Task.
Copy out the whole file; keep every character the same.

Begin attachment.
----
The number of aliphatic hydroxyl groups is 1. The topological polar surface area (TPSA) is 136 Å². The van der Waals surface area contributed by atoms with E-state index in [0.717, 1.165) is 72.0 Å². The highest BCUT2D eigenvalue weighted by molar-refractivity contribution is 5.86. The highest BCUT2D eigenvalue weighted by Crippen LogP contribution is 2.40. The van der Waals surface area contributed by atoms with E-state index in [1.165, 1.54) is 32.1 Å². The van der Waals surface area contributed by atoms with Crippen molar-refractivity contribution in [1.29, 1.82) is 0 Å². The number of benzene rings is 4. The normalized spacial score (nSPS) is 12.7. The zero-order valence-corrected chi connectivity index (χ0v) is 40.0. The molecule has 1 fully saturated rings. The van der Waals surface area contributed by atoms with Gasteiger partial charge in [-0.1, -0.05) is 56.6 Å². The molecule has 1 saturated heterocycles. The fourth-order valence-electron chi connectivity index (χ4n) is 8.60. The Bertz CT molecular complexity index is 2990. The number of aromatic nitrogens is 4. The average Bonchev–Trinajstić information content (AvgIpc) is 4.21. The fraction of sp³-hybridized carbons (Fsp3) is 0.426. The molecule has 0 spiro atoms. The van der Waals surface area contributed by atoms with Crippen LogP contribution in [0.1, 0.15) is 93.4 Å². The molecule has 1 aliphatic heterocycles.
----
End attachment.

The number of aliphatic hydroxyl groups is 1. The topological polar surface area (TPSA) is 136 Å². The van der Waals surface area contributed by atoms with E-state index in [0.717, 1.165) is 72.0 Å². The highest BCUT2D eigenvalue weighted by molar-refractivity contribution is 5.86. The highest BCUT2D eigenvalue weighted by Crippen LogP contribution is 2.40. The van der Waals surface area contributed by atoms with E-state index in [1.165, 1.54) is 32.1 Å². The van der Waals surface area contributed by atoms with Crippen molar-refractivity contribution in [1.29, 1.82) is 0 Å². The number of benzene rings is 4. The normalized spacial score (nSPS) is 12.7. The zero-order valence-corrected chi connectivity index (χ0v) is 40.0. The molecule has 1 fully saturated rings. The van der Waals surface area contributed by atoms with Gasteiger partial charge in [-0.1, -0.05) is 56.6 Å². The molecule has 1 saturated heterocycles. The fourth-order valence-electron chi connectivity index (χ4n) is 8.60. The Bertz CT molecular complexity index is 2990. The number of aromatic nitrogens is 4. The average Bonchev–Trinajstić information content (AvgIpc) is 4.21. The fraction of sp³-hybridized carbons (Fsp3) is 0.426. The molecule has 0 spiro atoms. The van der Waals surface area contributed by atoms with Crippen LogP contribution in [0.1, 0.15) is 93.4 Å². The molecule has 1 aliphatic heterocycles.